They turn to IVF, other assisted reproductive tech as more of them start families later in life
Two years after they got married, Ms Lily Lim (not her real name), and her husband decided it was time to start a family.
They expected to conceive naturally in no time and were taken aback by their repeated failed attempts over the next three years.
Even so, their determination to have a baby never wavered as they tried everything from "very frequent sex" to two failed rounds of intrauterine insemination, as well as surgery to remove a fibroid in Ms Lim's uterus.
"Relatives would ask me when I was going to have a baby. So, we went overseas during Chinese New Year to avoid them," she said.
"I know they meant well but people didn't know we had been trying hard. We desperately wanted a child of our own."
Last year, they decided to try in-vitro fertilisation (IVF), a process in which her eggs were retrieved and combined with her husband's sperm in a laboratory. The fertilised egg was then implanted in her uterus. They welcomed their baby boy four days ago.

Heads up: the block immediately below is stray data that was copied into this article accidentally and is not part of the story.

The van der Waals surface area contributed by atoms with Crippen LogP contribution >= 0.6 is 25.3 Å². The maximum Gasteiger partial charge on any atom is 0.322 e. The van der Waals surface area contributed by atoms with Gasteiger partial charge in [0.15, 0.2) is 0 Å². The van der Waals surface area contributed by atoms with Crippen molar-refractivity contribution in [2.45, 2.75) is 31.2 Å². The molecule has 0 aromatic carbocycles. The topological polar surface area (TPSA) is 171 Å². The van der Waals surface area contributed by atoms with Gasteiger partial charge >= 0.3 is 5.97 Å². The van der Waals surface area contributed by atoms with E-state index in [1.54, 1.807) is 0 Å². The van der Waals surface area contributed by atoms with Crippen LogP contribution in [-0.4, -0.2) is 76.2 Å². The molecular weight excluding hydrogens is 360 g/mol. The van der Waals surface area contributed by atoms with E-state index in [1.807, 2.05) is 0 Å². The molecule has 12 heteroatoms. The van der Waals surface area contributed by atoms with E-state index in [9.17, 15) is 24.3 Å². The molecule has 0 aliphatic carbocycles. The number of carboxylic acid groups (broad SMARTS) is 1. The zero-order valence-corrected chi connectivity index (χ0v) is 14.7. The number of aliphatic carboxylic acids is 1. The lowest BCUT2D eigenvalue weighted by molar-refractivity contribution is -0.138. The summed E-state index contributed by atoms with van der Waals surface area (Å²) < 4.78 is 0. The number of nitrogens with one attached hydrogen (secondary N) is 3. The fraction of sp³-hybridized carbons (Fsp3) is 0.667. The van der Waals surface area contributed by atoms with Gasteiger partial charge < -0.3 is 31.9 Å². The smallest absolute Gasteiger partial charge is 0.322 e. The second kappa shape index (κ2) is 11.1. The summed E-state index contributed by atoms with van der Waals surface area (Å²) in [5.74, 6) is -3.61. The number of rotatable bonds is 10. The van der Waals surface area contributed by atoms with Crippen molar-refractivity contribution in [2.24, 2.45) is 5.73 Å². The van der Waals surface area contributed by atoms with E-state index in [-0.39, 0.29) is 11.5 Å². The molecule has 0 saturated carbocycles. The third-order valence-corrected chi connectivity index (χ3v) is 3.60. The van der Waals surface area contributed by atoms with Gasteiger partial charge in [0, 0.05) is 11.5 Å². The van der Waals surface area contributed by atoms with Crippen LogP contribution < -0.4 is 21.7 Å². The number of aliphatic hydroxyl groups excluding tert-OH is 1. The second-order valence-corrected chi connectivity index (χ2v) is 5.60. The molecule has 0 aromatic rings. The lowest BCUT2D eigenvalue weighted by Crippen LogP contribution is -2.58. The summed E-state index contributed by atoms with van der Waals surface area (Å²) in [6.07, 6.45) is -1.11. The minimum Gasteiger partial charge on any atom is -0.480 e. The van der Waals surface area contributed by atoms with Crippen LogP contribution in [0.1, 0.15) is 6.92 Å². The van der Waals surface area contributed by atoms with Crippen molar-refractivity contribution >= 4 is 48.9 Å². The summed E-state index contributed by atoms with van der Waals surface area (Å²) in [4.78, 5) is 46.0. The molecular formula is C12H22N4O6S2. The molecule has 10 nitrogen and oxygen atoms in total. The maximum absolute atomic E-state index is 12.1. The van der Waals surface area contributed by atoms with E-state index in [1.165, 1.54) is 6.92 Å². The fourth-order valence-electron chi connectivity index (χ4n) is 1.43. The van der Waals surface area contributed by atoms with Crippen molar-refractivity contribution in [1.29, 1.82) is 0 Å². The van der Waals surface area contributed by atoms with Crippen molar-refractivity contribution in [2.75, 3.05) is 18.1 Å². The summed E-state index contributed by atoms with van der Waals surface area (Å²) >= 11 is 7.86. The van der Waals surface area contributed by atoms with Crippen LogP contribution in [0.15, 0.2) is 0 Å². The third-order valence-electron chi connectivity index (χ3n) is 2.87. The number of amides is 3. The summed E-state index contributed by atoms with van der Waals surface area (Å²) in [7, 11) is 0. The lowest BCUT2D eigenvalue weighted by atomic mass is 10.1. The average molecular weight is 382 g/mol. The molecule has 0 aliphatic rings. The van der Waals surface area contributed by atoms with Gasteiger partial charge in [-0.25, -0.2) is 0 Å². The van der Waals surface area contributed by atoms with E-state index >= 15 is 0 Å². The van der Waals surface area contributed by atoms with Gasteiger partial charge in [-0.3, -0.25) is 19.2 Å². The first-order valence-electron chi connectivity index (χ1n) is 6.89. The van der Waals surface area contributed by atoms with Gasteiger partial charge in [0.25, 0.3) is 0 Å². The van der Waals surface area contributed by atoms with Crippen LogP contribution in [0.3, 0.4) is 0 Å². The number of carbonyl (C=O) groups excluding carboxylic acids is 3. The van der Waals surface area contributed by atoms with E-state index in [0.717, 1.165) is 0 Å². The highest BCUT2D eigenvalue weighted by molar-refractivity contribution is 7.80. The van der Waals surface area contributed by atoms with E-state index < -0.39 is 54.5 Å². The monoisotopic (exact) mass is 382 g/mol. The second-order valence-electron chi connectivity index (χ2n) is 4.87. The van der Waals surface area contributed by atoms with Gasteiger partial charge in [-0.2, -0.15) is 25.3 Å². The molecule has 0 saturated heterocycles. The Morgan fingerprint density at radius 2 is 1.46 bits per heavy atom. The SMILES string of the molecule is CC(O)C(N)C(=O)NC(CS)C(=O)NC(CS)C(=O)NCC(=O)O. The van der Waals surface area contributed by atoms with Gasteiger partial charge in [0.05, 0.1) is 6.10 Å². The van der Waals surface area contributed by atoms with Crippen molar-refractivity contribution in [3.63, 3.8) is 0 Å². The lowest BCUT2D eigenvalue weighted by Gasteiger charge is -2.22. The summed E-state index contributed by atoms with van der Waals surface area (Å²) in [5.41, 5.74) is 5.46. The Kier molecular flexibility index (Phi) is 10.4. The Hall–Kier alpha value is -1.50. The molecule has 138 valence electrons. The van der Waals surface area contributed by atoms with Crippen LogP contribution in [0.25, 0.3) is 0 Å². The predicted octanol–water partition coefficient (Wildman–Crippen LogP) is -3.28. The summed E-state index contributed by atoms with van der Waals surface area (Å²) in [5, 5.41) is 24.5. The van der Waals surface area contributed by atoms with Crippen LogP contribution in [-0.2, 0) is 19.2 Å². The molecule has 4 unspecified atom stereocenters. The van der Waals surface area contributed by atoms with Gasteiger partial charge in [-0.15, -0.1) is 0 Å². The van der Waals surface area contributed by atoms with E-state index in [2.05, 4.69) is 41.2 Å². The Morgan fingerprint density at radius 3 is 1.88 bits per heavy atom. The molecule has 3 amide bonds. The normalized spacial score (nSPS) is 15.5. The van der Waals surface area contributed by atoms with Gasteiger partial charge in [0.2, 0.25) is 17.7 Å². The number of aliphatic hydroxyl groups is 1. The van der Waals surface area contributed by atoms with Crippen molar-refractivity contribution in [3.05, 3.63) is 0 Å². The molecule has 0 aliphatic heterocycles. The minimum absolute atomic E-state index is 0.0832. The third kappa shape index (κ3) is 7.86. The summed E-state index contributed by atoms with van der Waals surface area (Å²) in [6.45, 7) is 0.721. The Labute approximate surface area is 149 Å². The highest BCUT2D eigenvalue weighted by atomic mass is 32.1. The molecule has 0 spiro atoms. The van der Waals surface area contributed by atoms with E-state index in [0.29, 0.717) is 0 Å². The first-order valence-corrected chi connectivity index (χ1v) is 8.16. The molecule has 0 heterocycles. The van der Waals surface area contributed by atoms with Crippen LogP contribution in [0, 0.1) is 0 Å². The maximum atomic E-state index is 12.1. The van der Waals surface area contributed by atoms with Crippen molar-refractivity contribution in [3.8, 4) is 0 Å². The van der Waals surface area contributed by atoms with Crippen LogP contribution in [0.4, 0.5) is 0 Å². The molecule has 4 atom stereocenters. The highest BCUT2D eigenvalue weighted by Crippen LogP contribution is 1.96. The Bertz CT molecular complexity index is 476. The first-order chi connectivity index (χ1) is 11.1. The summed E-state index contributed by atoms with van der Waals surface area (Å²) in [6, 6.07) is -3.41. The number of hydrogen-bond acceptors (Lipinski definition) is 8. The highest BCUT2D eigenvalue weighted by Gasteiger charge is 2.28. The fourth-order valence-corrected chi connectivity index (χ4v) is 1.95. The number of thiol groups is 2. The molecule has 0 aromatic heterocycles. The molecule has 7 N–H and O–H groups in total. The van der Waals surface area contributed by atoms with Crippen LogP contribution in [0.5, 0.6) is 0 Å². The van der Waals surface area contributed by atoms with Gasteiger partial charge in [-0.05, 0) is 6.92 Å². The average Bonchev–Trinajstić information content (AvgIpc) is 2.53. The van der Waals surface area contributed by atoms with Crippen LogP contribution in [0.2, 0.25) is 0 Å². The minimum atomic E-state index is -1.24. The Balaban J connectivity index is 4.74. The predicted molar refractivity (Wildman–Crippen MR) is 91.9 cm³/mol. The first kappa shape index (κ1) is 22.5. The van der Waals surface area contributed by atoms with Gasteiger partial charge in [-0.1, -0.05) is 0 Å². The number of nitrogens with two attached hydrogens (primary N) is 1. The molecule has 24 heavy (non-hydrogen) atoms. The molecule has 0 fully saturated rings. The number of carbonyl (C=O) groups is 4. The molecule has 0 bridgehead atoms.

Like the Lims, more couples here are turning to IVF and other assisted reproductive technologies (ART) to conceive a child.
And like them, more and more couples are starting their families later in life, when they are done with higher education and starting their careers, have chosen their mates and feel more settled in life.
Preliminary data from the Health Ministry (MOH) shows that 6,044 assisted reproduction cycles were done in Singapore last year, making it the second year that the demand has crossed the 6,000 mark.
In 2013, some 5,519 cycles were done, and in 2012, the figure was below 5,000.
"The increase in the number of couples seeking treatment may be due to improving pregnancy rates, better awareness and increased affordability," said Dr Sadhana Nadarajah, director of the KKIVF Centre at KK Women's and Children's Hospital.
Its successful pregnancy rate has risen to about 40 per cent to 44 per cent per cycle while the take-home- baby rate is about 30 per cent, up from 35 per cent and 27 per cent respectively five years ago, she said.
Unfortunately, the reality is that a woman aged below 36 stands a higher chance of getting pregnant, and the average age of a woman seeking help has either remained steady or risen.
Associate Professor Yong Tze Tein, a senior consultant at Singapore General Hospital's Department of Obstetrics and Gynaecology, puts this average age at 35 or 36 years old today.
Like other developed countries elsewhere, Singapore is experiencing falling birth rates as women, who are better educated and have professional careers, choose to have children later in life.
At the private Virtus Fertility Centre, the average age of women seeking help is 37.